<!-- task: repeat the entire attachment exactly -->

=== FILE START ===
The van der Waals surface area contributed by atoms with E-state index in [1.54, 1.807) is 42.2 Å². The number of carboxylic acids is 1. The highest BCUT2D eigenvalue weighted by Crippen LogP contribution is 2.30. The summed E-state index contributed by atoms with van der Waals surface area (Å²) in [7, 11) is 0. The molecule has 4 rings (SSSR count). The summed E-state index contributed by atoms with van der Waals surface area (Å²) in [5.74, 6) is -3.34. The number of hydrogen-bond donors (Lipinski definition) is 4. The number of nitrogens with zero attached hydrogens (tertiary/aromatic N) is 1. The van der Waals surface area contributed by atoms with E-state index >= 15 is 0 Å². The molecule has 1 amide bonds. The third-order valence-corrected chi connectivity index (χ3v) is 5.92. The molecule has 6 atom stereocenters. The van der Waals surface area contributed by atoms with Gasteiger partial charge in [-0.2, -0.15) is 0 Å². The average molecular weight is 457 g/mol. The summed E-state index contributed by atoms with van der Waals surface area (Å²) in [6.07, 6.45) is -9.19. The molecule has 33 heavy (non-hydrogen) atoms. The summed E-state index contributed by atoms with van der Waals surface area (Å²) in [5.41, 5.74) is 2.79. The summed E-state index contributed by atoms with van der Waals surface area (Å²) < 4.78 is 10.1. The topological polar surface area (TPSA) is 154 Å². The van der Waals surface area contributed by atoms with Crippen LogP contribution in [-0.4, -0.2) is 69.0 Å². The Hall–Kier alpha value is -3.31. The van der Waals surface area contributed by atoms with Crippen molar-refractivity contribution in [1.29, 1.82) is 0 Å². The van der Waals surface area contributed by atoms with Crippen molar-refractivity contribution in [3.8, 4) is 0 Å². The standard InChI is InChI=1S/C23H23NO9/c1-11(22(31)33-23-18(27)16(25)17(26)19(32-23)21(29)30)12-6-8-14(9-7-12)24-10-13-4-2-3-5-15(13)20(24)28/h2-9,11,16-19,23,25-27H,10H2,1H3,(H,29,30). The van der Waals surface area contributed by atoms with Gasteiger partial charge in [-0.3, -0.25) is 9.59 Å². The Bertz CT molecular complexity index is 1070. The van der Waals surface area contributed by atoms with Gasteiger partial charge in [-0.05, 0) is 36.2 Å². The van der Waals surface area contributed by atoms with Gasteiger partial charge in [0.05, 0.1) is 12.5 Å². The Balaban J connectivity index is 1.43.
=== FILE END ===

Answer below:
The van der Waals surface area contributed by atoms with E-state index in [1.54, 1.807) is 42.2 Å². The number of carboxylic acids is 1. The highest BCUT2D eigenvalue weighted by Crippen LogP contribution is 2.30. The summed E-state index contributed by atoms with van der Waals surface area (Å²) in [7, 11) is 0. The molecule has 4 rings (SSSR count). The summed E-state index contributed by atoms with van der Waals surface area (Å²) in [5.74, 6) is -3.34. The number of hydrogen-bond donors (Lipinski definition) is 4. The number of nitrogens with zero attached hydrogens (tertiary/aromatic N) is 1. The van der Waals surface area contributed by atoms with E-state index >= 15 is 0 Å². The molecule has 1 amide bonds. The third-order valence-corrected chi connectivity index (χ3v) is 5.92. The molecule has 6 atom stereocenters. The van der Waals surface area contributed by atoms with Gasteiger partial charge in [-0.2, -0.15) is 0 Å². The average molecular weight is 457 g/mol. The summed E-state index contributed by atoms with van der Waals surface area (Å²) in [6.07, 6.45) is -9.19. The molecule has 33 heavy (non-hydrogen) atoms. The summed E-state index contributed by atoms with van der Waals surface area (Å²) in [5.41, 5.74) is 2.79. The summed E-state index contributed by atoms with van der Waals surface area (Å²) < 4.78 is 10.1. The topological polar surface area (TPSA) is 154 Å². The van der Waals surface area contributed by atoms with Crippen LogP contribution in [-0.4, -0.2) is 69.0 Å². The Hall–Kier alpha value is -3.31. The van der Waals surface area contributed by atoms with Crippen molar-refractivity contribution in [1.29, 1.82) is 0 Å². The van der Waals surface area contributed by atoms with Crippen molar-refractivity contribution in [3.8, 4) is 0 Å². The standard InChI is InChI=1S/C23H23NO9/c1-11(22(31)33-23-18(27)16(25)17(26)19(32-23)21(29)30)12-6-8-14(9-7-12)24-10-13-4-2-3-5-15(13)20(24)28/h2-9,11,16-19,23,25-27H,10H2,1H3,(H,29,30). The van der Waals surface area contributed by atoms with Gasteiger partial charge in [-0.3, -0.25) is 9.59 Å². The Bertz CT molecular complexity index is 1070. The van der Waals surface area contributed by atoms with Gasteiger partial charge in [-0.05, 0) is 36.2 Å². The van der Waals surface area contributed by atoms with Gasteiger partial charge in [0.05, 0.1) is 12.5 Å². The Balaban J connectivity index is 1.43.